Education

A Parent’s Guide to College Tours

My youngest child is in 11th grade, so it’s time to strap on the sandals again and tour some colleges. After immersing myself in several this week in the Boston area, I offer some impressions:

College tours are impressively organized and quite alike, with one each in the a.m. and p.m. On arrival, the family checks in, receives a brochure, then listens to a vivacious assistant director of admissions for an hour, mostly about the university (how many Nobel Prize winners, how many varsity sports, how many countries represented in the student body) and a bit about the application process (dates, emphases, tests required). As the talk ends, student guides glide into the room, the 100-200 family members find themselves randomly divided into about ten groups, and they go off for the second hour, escorted around campus by a chirpy student who shows off classrooms, restaurants, and dormitories.

The nearly identical format is both boring and useful, for it allows students and parents more easily to make direct apples-to-apples comparisons. Which chemistry labs or dormitory rooms appear superior? Which campus has the best security?

The holy grail of college administrations being selectivity (type in “acceptance rate” and the name of an institution at Google and the magic number pops up), these well-organized tours have a hidden agenda of spurring more applications. Thus, the sweet, hard, indiscriminate sell.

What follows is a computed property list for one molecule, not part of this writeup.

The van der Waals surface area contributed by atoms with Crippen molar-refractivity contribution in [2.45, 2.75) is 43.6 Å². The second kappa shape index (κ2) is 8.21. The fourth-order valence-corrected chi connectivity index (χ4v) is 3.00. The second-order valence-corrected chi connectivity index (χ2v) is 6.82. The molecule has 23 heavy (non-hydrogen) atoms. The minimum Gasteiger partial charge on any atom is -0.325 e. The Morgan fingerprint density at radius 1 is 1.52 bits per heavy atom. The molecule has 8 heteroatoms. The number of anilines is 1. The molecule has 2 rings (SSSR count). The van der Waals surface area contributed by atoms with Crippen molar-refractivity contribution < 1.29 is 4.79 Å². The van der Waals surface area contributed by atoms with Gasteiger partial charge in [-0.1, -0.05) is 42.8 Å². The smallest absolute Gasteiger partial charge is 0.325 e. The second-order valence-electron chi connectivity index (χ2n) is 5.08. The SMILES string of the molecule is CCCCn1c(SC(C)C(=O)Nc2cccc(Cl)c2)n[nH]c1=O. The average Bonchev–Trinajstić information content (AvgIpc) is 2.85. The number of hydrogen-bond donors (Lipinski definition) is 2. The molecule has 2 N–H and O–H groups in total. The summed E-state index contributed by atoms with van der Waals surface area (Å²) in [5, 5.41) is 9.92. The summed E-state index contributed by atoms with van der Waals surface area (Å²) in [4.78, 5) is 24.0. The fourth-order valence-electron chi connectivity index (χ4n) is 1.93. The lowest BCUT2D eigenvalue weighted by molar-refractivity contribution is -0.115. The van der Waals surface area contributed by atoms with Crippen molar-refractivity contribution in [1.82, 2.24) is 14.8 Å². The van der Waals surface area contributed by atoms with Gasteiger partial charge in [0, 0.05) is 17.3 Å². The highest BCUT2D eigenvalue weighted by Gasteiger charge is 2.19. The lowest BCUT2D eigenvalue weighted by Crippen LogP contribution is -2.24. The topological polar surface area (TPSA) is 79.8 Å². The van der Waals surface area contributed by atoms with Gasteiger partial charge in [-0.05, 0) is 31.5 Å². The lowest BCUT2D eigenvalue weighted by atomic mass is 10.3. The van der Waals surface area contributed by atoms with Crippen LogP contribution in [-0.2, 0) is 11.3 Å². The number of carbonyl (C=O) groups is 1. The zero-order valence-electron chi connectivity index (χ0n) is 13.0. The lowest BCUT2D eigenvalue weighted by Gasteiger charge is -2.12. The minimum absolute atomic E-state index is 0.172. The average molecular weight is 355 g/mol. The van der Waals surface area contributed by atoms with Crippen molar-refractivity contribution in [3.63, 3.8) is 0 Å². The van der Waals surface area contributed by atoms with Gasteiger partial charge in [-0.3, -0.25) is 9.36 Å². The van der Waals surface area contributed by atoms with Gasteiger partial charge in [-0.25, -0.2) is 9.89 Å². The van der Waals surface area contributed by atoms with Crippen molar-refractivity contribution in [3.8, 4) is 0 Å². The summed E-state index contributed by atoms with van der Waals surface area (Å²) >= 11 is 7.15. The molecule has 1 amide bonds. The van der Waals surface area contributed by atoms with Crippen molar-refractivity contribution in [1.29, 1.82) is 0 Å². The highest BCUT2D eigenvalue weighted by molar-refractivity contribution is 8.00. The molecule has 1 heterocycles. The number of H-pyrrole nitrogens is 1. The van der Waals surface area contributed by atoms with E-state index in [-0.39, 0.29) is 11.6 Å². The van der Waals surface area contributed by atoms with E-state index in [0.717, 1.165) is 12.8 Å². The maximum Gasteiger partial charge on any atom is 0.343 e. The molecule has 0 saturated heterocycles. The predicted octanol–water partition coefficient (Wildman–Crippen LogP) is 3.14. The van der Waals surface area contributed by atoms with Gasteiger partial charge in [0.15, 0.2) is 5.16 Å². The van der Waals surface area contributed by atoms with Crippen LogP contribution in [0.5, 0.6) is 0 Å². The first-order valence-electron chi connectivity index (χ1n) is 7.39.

Two elephants in the room go resolutely, absolutely, and fiercely unmentioned in these presentations and tours: sex and leftism. Not knowing better, one might imagine undergraduates to be chaste scholars and professors to be political moderates. Anything to the contrary is scrupulously hidden, and with enormous determination.

Various indications snuck through of college being a place to park young people to party for four years. During two tours, the library was introduced as a place with varying levels of quietude, depending on floor, but with no single mention of the book collection. One building was described as having “a Dunkin’ Donuts and some classrooms.” On another tour, the guide discussed at some length the virtues of Dunkin’ Donuts versus Starbucks. A tour guide let us know that, being a business major, she’s unsure if Macbeth was written by Shakespeare. Most eyebrow raising was the tour guide telling us that the Stations of the Cross are being set up on campus “because it’s now Passover.”

In all, it’s a morning or afternoon pleasantly spent and one does come away with some sense of the college.

Daniel Pipes — Daniel Pipes is president of the Middle East Forum. A former official in the U.S. departments of State and Defense, he has taught history at Chicago, Harvard, and Pepperdine universities, ...

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